The GAO authors respond to each of these criticisms at the back of the report, for instance challenging USDA on the assertion that a cap would be impossible to administer and also noting that the bulk of producers who would be affected by a cap will have already reorganized their farms to take advantage of loopholes in the regulations on commodity subsidy caps, and thus are unlikely to reorganize further.
In addition to the subsidy cap issue, the GAO report also contains a set of recommendations to help reduce fraud, waste, and abuse within the program. On Friday, April 13, USDA announced that the Farm Service Agency and Risk Management Agency have begun implementing some of GAO’s recommendations with respect to spot checks and data mining to prevent abuse. USDA Secretary Tom Vilsack also blogged about crop insurance.
The National Crop Insurance Services issued a press release opposing the options presented by GAO, as would be expected. Incredibly, they argue that doing anything to put per farm caps on program subsidies would “shift risk back to taxpayers and consumers.” The logic of that statement, if there is any, is that caps of any kind would result in farmers dropping crop insurance altogether, thus making it more likely they would insist on emergency disaster funding from Congress if weather extremes led to crop shortfalls. Such a view presupposes that anything less than 60-plus percent subsidized insurance premiums on every last acre and every last bushel would drive mega farms out of the program and away from insurance-based risk management. It also presupposes that if in fact they did leave the insurance program Congress would nonetheless pass a bail out bill if they suffered major crop losses or price declines because they would be too big to fail. Both suppositions strike us as very weak.
The NCIS release also expresses concern that instituting a cap on subsidies to the very largest farms “could prove particularly punishing to beginning and young farmers…who are less likely to secure essential loans without adequate insurance coverage.” The likelihood of many young beginning farmers being in the segment of farms impacted by a subsidy cap is extremely low. Young and beginning farmers face many obstacles in securing reasonable and appropriate crop insurance, issues that hopefully the new farm bill will begin to tackle. But they do not face problems from a cap on subsidies. Quite the contrary, putting reasonable limits on subsidies would have a moderating effect on mega farm expansion and thus on land prices, which over time would be of great benefit to new farmers trying to access land on which to get started.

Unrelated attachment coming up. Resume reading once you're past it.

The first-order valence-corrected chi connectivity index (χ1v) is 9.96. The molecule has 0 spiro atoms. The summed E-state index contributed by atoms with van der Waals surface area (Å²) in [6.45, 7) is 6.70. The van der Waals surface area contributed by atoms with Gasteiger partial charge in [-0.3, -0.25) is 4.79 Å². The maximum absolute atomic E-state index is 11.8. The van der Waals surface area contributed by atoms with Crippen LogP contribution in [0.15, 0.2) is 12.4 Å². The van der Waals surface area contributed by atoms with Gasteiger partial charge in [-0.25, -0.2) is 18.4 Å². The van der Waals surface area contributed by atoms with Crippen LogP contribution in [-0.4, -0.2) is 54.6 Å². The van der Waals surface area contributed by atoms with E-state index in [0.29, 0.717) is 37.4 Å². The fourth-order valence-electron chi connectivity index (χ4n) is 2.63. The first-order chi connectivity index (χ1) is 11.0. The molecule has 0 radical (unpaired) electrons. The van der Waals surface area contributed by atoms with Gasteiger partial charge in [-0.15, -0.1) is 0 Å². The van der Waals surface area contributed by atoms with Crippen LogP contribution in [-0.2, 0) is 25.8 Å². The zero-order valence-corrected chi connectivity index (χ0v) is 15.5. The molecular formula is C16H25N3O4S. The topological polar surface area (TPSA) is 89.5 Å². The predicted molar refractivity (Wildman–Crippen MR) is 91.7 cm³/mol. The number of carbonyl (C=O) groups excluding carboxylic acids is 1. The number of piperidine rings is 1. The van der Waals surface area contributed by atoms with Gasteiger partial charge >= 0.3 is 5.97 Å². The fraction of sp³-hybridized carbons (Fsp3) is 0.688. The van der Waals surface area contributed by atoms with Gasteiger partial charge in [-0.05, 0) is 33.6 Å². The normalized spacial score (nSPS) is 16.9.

NSAC has proposed a variety of crop insurance proposals in our farm bill platform. On the issue of caps, we have proposed a different option than the one analyzed by the GAO. We propose that the premium subsidy rate be ratcheted down once the total value of all insured crops on a farm reached a gross dollar amount. We have suggested the phase out begin with a 50 percent reduction in the subsidy percentage at $1 million in production and phase out to no subsidy at 2 and a half times that amount. At all levels, all farms would have access to insurance. The only thing that would change would be the share of the premium paid by the taxpayer.
Other NSAC proposals relate to whole farm revenue insurance for diversified crop and crop-livestock farms and dealing with the crop insurance problems faced by beginning farmers and by farmers using organic farming methods.
NSAC also endorses the commodity program cap proposal introduced by Senators Grassley, Johnson (SD), Harkin, Nelson (NE), Gillibrand, Brown (OH), and Enzi.